Structural Segmentation of Socio-Cultural and Economic Life

Today's societies are segmented in a hundred-and-one ways.

The emergence of "childhood" and the "troisième âge" has produced separate sets of rules of behaviour and of specialised institutions, has created additional subworlds.

But in addition to the worlds related to these diachronic segmentations in the life of individuals more and more parallel and partly separated worlds have appeared.

The production of goods and services is carried out in a multitude of separately institutionalized units. Division of labour abounds within such units, paralleled by a large number of accepted specialized professions with very specific kinds of schooling and training. Division of labour among such units portrays specialisation along different lines. The geographic structure of the interactive economic networks has further increased spatial specialisation and with it a strong differentiation of life situations for people residing in different spaces. Stimulated by the rapid growth of cities workplaces have been progressively separated from living quarters. Partly related to that a private sphere has emerged separating one's world of work from the rest of one's life.

The catholic church, formerly the universal - and supposedly uniform - representation of the Christian faith, has contributed its share to the creation of many other Christian churches, and religions from other parts of the world are now well established within our region. The political spectrum is segmented also institutionally following the introduction of multi-party democracies. An immense number of private associations catering for all sorts of interests and leanings is active and constitutes as many subworlds.

Rapid growth of scientific knowledge and of technological know-how produce a torrent of change in almost all fields of life. These rapid changes modify the organisational and institutional structures of society, with new units springing up here or there, all the time, while some of the older ones crumble and disappear.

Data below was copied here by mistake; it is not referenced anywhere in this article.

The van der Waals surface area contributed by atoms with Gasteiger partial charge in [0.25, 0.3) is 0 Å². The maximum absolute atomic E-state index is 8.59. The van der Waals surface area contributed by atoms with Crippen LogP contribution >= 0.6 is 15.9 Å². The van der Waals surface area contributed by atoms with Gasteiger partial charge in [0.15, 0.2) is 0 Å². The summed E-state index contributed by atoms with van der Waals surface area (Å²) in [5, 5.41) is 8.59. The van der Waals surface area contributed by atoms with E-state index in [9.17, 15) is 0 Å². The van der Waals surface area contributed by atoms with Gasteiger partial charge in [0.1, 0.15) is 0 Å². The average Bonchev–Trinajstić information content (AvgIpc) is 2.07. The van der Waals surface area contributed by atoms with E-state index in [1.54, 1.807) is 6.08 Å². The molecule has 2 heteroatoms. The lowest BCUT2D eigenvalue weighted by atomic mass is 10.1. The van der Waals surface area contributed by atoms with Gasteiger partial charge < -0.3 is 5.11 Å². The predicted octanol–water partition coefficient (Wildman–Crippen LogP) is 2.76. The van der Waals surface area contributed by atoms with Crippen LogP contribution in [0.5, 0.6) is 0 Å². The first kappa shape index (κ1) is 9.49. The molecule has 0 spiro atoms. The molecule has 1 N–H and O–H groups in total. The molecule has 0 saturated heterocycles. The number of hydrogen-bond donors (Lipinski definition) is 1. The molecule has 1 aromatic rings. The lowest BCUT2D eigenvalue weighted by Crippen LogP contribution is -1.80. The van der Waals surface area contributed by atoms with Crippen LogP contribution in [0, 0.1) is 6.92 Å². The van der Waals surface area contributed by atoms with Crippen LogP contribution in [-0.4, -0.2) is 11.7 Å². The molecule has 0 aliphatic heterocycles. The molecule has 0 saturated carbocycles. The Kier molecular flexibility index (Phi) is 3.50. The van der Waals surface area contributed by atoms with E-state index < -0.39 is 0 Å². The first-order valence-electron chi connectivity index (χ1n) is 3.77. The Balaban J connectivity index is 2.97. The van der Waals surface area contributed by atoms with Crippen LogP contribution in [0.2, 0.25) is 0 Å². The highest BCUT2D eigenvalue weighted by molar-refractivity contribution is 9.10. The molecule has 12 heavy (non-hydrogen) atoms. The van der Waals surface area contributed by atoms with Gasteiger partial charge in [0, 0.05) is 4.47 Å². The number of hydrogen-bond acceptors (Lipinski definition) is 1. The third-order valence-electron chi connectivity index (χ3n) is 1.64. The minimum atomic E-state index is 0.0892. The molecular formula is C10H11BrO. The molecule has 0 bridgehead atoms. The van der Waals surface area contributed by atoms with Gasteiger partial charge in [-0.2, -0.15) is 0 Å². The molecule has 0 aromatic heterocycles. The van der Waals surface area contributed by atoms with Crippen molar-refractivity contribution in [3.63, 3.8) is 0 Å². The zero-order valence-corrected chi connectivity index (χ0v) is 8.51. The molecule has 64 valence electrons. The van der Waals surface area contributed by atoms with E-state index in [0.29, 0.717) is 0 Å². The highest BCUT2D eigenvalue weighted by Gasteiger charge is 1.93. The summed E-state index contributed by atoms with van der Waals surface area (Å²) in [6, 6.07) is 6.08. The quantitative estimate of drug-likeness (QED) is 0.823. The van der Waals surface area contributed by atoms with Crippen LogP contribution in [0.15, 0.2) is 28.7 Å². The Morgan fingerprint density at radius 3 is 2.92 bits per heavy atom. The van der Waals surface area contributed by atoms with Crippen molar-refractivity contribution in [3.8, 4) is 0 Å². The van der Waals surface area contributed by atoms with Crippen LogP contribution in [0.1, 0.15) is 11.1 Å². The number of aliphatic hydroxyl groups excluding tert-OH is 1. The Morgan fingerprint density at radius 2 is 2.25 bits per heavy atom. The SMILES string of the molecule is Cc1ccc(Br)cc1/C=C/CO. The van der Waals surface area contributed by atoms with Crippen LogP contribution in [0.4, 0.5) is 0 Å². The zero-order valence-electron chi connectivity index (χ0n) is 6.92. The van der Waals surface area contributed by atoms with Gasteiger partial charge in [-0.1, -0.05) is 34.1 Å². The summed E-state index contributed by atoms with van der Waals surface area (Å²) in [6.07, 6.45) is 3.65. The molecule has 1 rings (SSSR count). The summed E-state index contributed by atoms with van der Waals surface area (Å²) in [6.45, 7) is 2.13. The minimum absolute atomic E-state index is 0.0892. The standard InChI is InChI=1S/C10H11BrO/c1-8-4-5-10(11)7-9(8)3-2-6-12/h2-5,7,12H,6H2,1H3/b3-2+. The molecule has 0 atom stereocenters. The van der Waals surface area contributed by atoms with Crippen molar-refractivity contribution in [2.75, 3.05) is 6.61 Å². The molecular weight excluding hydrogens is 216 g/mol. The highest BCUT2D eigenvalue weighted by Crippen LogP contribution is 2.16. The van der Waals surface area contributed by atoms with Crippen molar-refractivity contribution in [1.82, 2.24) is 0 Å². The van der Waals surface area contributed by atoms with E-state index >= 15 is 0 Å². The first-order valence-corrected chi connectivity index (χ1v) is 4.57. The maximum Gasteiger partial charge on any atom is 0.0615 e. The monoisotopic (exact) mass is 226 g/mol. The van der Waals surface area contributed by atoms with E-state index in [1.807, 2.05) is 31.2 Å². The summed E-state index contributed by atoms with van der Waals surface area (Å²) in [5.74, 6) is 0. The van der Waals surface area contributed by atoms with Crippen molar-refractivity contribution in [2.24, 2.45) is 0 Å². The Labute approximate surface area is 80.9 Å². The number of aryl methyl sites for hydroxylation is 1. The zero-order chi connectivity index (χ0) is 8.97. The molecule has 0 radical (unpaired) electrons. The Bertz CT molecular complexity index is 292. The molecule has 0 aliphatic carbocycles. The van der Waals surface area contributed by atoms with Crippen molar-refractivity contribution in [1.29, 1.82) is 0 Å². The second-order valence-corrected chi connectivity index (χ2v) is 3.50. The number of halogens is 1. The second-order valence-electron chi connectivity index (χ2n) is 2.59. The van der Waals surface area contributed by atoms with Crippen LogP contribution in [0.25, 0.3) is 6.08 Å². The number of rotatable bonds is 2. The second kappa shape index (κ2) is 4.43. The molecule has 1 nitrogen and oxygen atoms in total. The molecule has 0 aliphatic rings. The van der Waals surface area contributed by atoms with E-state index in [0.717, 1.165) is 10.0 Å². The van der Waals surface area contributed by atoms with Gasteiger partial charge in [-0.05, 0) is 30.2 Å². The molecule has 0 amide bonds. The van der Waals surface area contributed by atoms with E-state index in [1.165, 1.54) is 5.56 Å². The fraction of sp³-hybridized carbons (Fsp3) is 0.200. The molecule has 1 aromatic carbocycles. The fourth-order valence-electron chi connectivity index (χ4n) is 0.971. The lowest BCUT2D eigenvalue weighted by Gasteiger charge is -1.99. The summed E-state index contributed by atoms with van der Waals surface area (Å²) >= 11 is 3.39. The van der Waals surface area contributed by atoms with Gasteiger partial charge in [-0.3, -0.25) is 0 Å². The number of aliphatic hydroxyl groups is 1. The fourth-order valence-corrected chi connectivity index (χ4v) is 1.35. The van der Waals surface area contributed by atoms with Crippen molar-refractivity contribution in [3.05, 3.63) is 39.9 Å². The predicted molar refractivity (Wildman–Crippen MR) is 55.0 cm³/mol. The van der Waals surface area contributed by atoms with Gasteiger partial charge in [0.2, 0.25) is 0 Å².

Today it has become highly likely that one will have to change jobs a number of times during one's active life. In today's societies one is, thus, no longer born into a societal setting, in which one is likely to remain for one's whole life.

Most of these segments are - at least partly - independent in a variety of ways.

It follows that the ways one is supposed to behave, the criteria for success and failure, and a wealth of other formal and informal rules and expectations vis-à-vis insiders and outsiders also develop in their own differentiated ways.

It also follows that people who want to establish and remain in contact with any of those parallel worlds have to develop the respective registers of behaviour.


Living in Different Worlds in Parallel

Migrants living abroad

The most obvious group of people living in different worlds in parallel are people who live in countries which are culturally different from those in which they lived as children.

Let us take as example a family of migrants and let us look at the contexts through which members of such a family have to move in the course of a day or of a week - or, more generally, within rather short periods of everyday life.

Take the school child which is moving back and forth between the family (in which many of the rules of behaviour of the culture of origin are followed), the school (which has the society of the country of immigration as its system of reference and tries to inculcate its values and habits), the children of its own age of whatever cultural origin in school and on the playground (who search for and develop their own version among the various youth cultures), between strictly laïcistic contexts and participation in religious rituals, to name but a few of their different worlds.

Take the often quite different role expectations on male and female members of families, the gender divisions of tasks, of status, and of authority that are part of the respective cultures, all of which are portrayed as the "normal" way to behave in the different worlds these people are moving in and out every day.

Any child in that situation undergoing the processes of identity formation has to abide by the normalities in force in the respective sub-worlds.

To anyone who suggests that the identity of such a child, but also that of the adult members of those families, forms a coherent whole, I would say: "Try it, and we shall talk about it again after you have half a year of experience with that type of life-situation".

It should be stressed, however, that synchronic segmentation of identities is by no means restricted to people in the especially difficult situation of living in another culture. The examples that follow should suffice to demonstrate that.

Identities of workers on the eve of World War I

Everyone will recall the great hope which pervaded the workers' movement across Europe that they would be able to prevent what has become World War I.

These people were socialists of different shades - being a socialist was one of their identities. They were also nationals of their respective countries - and that was another one of their identities.